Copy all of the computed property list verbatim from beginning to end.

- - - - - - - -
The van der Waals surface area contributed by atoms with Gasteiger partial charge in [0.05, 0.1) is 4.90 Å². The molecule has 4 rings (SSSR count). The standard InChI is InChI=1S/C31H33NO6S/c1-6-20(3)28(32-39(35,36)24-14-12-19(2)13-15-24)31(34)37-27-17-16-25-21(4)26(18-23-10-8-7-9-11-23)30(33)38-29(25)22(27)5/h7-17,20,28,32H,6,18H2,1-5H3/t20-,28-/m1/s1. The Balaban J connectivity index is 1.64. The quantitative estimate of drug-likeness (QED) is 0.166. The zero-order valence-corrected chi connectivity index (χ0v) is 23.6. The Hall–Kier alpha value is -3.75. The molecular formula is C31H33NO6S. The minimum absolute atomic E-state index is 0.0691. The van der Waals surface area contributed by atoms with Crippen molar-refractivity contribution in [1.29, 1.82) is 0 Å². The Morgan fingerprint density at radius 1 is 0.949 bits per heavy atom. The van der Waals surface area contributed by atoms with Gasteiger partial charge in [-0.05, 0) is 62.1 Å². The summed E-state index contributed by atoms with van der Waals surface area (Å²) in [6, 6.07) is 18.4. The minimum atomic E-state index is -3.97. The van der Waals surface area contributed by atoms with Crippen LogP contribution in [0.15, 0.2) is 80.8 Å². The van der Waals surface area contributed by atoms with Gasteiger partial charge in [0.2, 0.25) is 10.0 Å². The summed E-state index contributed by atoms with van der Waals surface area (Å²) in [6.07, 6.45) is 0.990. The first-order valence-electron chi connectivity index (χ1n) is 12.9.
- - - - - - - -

The van der Waals surface area contributed by atoms with Gasteiger partial charge in [0.05, 0.1) is 4.90 Å². The molecule has 4 rings (SSSR count). The standard InChI is InChI=1S/C31H33NO6S/c1-6-20(3)28(32-39(35,36)24-14-12-19(2)13-15-24)31(34)37-27-17-16-25-21(4)26(18-23-10-8-7-9-11-23)30(33)38-29(25)22(27)5/h7-17,20,28,32H,6,18H2,1-5H3/t20-,28-/m1/s1. The Balaban J connectivity index is 1.64. The quantitative estimate of drug-likeness (QED) is 0.166. The zero-order valence-corrected chi connectivity index (χ0v) is 23.6. The Hall–Kier alpha value is -3.75. The molecular formula is C31H33NO6S. The minimum absolute atomic E-state index is 0.0691. The van der Waals surface area contributed by atoms with Crippen molar-refractivity contribution in [1.29, 1.82) is 0 Å². The Morgan fingerprint density at radius 1 is 0.949 bits per heavy atom. The van der Waals surface area contributed by atoms with Gasteiger partial charge in [-0.05, 0) is 62.1 Å². The summed E-state index contributed by atoms with van der Waals surface area (Å²) in [6, 6.07) is 18.4. The minimum atomic E-state index is -3.97. The van der Waals surface area contributed by atoms with Crippen LogP contribution in [0.15, 0.2) is 80.8 Å². The van der Waals surface area contributed by atoms with Gasteiger partial charge in [0.2, 0.25) is 10.0 Å². The summed E-state index contributed by atoms with van der Waals surface area (Å²) in [6.07, 6.45) is 0.990. The first-order valence-electron chi connectivity index (χ1n) is 12.9.